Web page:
Wayward Son

Musician. Composer. Recovering perfectionist. Minister-in-transition. Lover of puns. Hijacker of rock song references. Questioner of the status quo. I'm not really a rebel. Just a sincere Christ-follower with a thirst for significance that gets me into trouble. My quest has taken me over the fence of institutional Christianity. Here are some of my random thoughts along the way. Read along, join in the conversation. Just be nice.


The Wild One part 2

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Categories: Broken machine, Rantings, Wild One

Yesterday I wrote about my wife, Shelby, who loves Jesus very much but has never done well in the context of institutional church. She tried very hard to fit in because it was the only expression of the Christian faith she knew; but when God led us away from institutionality, it was one of the best things that ever happened to her spiritually. I’d like to pick up the thread from here. (Read the previous entry first if you missed it yesterday.)


Why I’m blogging

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Categories: You need to read this

If you are new to this blog, thanks for coming. I’m glad you’re here.

I’m new to blogging, and I already find it addicting–not just the writing part, but looking at other blogs, commenting, receiving comments–the whole little online culture that comes with it. I notice other blogs, though, have quite a variety of content–funny pics, personal journals (“I went to the store today to buy some Comet…”), cool, quirky stuff–while mine seems a bit focused and serious at times. While I get the hang of this blogging thing, I thought I’d let you know why I started this in the first place.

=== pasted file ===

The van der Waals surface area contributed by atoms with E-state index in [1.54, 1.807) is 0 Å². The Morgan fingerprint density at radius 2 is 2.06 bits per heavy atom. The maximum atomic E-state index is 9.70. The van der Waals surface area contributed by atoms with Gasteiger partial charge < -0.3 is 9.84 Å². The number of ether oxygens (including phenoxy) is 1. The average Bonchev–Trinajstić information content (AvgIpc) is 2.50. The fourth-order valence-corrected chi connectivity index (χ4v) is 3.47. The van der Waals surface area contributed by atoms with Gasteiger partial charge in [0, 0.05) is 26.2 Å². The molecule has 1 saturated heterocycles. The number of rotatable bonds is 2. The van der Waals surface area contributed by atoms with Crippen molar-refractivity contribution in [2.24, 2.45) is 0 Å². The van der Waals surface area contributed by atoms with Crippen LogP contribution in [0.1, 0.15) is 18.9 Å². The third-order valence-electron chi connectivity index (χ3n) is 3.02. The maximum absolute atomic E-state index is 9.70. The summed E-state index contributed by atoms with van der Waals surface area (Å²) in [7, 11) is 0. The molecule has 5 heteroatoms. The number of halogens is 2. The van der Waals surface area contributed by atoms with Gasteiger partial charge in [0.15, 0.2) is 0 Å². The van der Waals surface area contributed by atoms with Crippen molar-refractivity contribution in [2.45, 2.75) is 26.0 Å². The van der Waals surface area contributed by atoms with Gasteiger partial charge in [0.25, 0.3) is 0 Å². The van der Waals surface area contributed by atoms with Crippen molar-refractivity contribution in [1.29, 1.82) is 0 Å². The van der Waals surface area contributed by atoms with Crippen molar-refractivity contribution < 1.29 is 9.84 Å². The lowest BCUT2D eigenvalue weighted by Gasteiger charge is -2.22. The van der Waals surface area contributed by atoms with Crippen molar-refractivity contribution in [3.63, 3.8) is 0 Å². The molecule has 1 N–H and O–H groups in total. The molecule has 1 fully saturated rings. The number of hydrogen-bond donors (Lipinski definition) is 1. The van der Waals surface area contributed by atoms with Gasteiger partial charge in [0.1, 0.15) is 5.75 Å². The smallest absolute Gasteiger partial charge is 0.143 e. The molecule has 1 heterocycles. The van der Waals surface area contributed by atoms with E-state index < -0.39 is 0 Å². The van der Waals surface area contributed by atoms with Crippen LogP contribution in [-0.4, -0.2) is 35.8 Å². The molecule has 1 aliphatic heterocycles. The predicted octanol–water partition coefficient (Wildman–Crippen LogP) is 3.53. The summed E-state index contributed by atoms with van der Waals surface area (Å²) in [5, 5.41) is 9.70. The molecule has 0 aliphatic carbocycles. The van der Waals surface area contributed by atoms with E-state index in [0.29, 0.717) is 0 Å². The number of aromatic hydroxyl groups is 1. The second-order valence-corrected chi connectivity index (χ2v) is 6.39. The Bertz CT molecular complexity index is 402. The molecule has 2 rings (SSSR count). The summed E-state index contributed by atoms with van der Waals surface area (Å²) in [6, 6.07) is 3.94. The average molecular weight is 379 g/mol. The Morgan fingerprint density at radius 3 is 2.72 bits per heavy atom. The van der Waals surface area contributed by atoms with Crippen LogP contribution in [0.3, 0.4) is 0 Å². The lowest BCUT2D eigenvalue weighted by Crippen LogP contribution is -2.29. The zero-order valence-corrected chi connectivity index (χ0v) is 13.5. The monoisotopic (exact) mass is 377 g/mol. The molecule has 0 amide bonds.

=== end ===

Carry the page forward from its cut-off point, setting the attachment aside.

I’ve been on a long spiritual journey; it’s taken me places I never thought I’d go, and it hasn’t even started to make sense to me until the past year or so. It’s left lots of thoughts and feelings swimming around inside me–stuff I need to lay out on the table so I can look at it. And not only me, but others, too. That’s the cool thing about the Internet community–even when you’re alone, you’re really connected to potentially millions of people. So I felt like it would be good to share thoughts, feelings, opinions, and stories here where other eyes could look at it, too, and comment back. I’m thinking what happens here might even provide raw material for a book or something.

So… if you’re willing, here’s how you can help me:
  1. Read my blog.
  2. Invite others to read my blog.
  3. Comment on what you read. This includes feedback on the content (both positive and negative), additional ideas you might have to add to the conversation, even (for you blogger geniuses out there) advice on how to enhance the blog and the content to make it more interesting.
  4. Keep reading my blog.
  5. Link to my blog.
  6. Leave more comments.
  7. Read and comment on my blog, and tell others about it.

In short…I hope this will become more than just a dumping ground for my own thoughts and feelings; I hope it will become an online conversation, a discussion that will enrich everyone who participates in it. And particularly, I hope by interacting with me, you will come away better for it. That’s what community is really about.


Constipated anointing


Categories: fun, Meanderings (look it up), What the heck was THAT?